It is possible to stratify people’s motivations for engaging or not engaging in an action using the stages of change. Describing someone as being at the stage of contemplation for smoking cessation, at the stage of preparation for safer sex or at the stage of action for sunscreen use is useful, reliable and relevant for guiding the planning of counseling. Motivational interviewing is a directive (goal-oriented) client-centered counseling style for helping clients to resolve ambivalence about behavioral change [23] that has been shown to be effective in relation to a variety of problem behaviors, such as in relation to mammography screening, adolescent delinquency, weight control and quitting cocaine use [20].

What may pass unadvised are patients’ perspectives regarding what paths they want to follow to improve their health levels and those they do not wish to follow. Care is needed so as not to mistake this attitude for medical abandonment by the physician. The point here is not to give up being at the side of a person who is sick but does not know about this disease and its pathophysiological characteristics to the same extent that the doctor knows about it. On the contrary, it is an approach to healthcare that takes a bet in the direction of patient autonomy and empowerment. The attitude towards cancer patients who have been trying unsuccessfully to quit smoking without help for decades and say that they just do not care anymore should not be one of simply giving up on them. The issue is whether it is believed that these clients will benefit more from a doctor who performs aseptic technical interventions that aim to move them from being a “smoker” to being a “non-smoker”; or from another one who believes that these patients can achieve this and is beside them at the moment when the decision is made, so that they can start together to use the technical interventions.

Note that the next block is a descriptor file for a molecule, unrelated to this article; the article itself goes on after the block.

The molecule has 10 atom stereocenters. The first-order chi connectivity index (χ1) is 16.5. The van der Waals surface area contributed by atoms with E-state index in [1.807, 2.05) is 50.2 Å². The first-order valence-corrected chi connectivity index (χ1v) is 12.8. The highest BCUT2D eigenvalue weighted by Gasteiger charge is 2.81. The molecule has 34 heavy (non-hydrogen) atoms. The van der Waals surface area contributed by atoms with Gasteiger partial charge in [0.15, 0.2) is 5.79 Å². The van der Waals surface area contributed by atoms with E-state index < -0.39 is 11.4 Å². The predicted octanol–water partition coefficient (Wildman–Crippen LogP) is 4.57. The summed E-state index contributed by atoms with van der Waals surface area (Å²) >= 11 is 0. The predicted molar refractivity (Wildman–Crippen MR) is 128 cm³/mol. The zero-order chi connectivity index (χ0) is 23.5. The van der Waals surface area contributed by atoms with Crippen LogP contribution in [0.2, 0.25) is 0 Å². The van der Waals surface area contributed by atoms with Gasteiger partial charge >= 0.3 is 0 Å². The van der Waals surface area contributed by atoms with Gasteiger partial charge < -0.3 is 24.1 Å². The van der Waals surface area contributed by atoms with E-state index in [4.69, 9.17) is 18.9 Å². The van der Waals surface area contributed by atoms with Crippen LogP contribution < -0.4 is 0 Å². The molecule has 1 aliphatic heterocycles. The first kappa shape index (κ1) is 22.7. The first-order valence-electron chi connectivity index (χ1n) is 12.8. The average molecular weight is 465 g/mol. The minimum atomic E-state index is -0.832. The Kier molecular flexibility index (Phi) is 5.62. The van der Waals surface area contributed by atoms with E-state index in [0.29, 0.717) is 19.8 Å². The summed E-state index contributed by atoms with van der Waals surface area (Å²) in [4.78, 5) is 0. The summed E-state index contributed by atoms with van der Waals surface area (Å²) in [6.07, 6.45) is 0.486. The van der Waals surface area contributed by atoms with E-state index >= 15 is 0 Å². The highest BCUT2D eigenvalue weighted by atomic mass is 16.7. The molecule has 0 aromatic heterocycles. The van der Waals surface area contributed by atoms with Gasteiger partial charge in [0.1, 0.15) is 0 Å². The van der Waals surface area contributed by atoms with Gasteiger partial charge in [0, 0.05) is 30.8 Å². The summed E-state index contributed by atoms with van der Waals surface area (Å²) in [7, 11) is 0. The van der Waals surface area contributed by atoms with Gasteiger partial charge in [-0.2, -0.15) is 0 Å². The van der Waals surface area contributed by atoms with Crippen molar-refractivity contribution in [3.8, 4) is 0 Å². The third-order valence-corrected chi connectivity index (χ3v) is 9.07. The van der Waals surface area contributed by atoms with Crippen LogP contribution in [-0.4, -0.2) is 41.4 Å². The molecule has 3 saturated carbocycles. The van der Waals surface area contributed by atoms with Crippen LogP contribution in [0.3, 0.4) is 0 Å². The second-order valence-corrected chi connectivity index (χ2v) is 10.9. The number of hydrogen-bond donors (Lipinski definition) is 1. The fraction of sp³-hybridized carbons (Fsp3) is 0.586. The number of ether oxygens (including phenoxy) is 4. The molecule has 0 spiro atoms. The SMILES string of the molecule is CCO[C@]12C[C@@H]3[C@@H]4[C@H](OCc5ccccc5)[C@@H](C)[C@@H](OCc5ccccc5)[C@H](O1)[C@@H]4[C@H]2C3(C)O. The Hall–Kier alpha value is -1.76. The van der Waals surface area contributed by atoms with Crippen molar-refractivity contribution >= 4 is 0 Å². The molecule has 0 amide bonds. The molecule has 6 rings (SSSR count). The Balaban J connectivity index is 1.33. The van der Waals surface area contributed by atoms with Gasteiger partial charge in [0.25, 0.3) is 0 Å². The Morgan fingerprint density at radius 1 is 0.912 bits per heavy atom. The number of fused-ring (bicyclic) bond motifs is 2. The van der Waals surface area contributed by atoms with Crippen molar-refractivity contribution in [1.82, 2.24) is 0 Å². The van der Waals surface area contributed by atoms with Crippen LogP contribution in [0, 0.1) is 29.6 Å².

Shapiro took the view that medical students’ behavior of distancing themselves from patients was a consequence of the modernist biomedical paradigm. In order to promote human interactions, this author advocated that the comprehensive primacy of this paradigm should be questioned, and noted the starting points that might be used in formulating an ethic of imperfection, as used by David Morris. Along with Paul Ricoeur, Shapiro wrote: “This moral framework would be anchored in acceptance of the limited control we exercise in life and the imperfectability of life itself. This viewpoint suggests that we must learn to accept as well as to resist bodily vulnerability” [35].

Ricoeur highlighted how scientific psychology is of great help as a diagnostic tool, although this approach can depict human beings through their mechanical features, recognizing only the object body. Phenomenology, on the other hand, may bring “human back to human”, aside from its pure biology. However, on its own, phenomenology may be superficial, with concepts that need to be enriched with empirical data, so as not to become simple subjectivations.

“This is why our method will be most receptive with respect to scientific psychology, even though it will make only diagnostic use of it. Description of the Cogito will frequently recover from empirical psychology the vestiges of a phenomenology which it discovers there in an objectified and in some way alienated form. But with equal frequency a phenomenological concept will be no more than a subjectivization of a concept far better known along an empirical path” [30].

Enlightened by Ricoeur’s philosophical anthropology and Gadamer’s philosophical hermeneutics, it is also possible to establish a productive dialogue here with the Heideggerian ontological concept of Care (Sorge, in the original [3]) and to sustain that considering the dialectical relationship between the voluntary and the involuntary within bodily experience goes far beyond just “doing no harm”. However, there is more than this within good clinical practice.